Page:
Keeping Cattle Cool and Stress-Free Is Goal of ARS Study
In managed rangelands and agricultural areas, feral or wild pigs are a significant pest species. However, estimates of total damaged area occurring on these lands are ill-defined and subject to a high degree of variability. Wild pigs can be important vectors of disease, can cause forage and crop loss and set up sites for erosion effecting water quality and allow
UCCE Livestock and Range Advisors and Wildlife Specialists need your help by filling out a short statewide survey on wild pig damage found at: http://ucanr.edu/survey/survey.cfm?surveynumber=16522. It should only take about 15 minutes to complete. Individual identities and survey responses will be kept confidential. Participation in the survey is entirely voluntary.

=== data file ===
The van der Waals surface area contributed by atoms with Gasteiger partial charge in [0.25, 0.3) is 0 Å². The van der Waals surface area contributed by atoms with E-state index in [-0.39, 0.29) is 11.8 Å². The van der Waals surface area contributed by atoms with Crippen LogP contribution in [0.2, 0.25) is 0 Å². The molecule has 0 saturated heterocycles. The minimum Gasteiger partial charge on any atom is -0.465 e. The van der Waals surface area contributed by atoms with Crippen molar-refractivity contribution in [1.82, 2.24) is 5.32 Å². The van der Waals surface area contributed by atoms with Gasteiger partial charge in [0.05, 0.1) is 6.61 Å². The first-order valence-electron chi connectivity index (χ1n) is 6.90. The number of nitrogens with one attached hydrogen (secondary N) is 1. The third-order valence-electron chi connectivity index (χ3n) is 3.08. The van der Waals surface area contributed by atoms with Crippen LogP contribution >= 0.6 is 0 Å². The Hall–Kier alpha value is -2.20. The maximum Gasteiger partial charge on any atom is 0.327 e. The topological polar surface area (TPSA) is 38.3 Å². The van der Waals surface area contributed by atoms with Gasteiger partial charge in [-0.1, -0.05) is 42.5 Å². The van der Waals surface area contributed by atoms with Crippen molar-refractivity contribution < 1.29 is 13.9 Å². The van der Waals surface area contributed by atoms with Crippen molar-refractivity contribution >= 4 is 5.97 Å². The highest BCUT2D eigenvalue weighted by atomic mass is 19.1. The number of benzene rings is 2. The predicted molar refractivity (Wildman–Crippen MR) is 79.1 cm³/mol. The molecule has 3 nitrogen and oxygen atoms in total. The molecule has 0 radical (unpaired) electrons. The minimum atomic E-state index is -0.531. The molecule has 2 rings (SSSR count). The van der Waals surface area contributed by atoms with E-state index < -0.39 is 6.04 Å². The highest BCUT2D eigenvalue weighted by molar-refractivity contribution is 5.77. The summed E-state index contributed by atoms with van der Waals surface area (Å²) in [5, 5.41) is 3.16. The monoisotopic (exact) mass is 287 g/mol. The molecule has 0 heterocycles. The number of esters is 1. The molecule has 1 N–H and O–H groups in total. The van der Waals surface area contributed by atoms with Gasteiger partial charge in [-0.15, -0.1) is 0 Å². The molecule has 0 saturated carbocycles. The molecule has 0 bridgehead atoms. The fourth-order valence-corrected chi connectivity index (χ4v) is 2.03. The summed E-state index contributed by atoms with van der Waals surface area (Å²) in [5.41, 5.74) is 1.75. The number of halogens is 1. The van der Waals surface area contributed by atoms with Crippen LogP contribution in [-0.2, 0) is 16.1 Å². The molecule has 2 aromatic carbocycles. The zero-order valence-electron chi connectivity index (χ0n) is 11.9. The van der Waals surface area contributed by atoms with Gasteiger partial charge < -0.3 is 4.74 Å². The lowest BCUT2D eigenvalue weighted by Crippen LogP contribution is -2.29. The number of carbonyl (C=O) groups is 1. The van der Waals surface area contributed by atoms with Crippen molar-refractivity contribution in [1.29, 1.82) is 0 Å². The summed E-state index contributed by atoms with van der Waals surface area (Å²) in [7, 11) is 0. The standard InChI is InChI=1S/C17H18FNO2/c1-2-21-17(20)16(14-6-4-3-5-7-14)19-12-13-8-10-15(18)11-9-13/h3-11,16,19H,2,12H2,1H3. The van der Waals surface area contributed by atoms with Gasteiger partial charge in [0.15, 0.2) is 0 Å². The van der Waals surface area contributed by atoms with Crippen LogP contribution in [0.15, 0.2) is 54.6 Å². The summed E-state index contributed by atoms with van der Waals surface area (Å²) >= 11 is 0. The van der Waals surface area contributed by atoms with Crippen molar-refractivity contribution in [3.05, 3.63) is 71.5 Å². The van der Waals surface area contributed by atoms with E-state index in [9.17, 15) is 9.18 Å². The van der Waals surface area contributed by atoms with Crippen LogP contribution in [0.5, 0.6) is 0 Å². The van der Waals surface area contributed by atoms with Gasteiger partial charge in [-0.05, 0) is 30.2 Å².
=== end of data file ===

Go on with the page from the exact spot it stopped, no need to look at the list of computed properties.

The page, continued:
In conjunction with the survey we have developed a smart phone or tablet app that will help landowners and managers identify and record feral pig damage so that we can estimate the land area and economic impacts of feral pig damage over a longer time period. If you are interested in participating in data collection using our mobile application, please fill out the survey and indicate your interest at the end.
If you have questions about the survey or would like a paper copy, please contact either UCCE Livestock & Natural Resources Advisor, John Harper, at 707-463-4495 or email@example.com or UCCE Wildlife Specialist, Roger Baldwin, at (530) 752-4551 or firstname.lastname@example.org.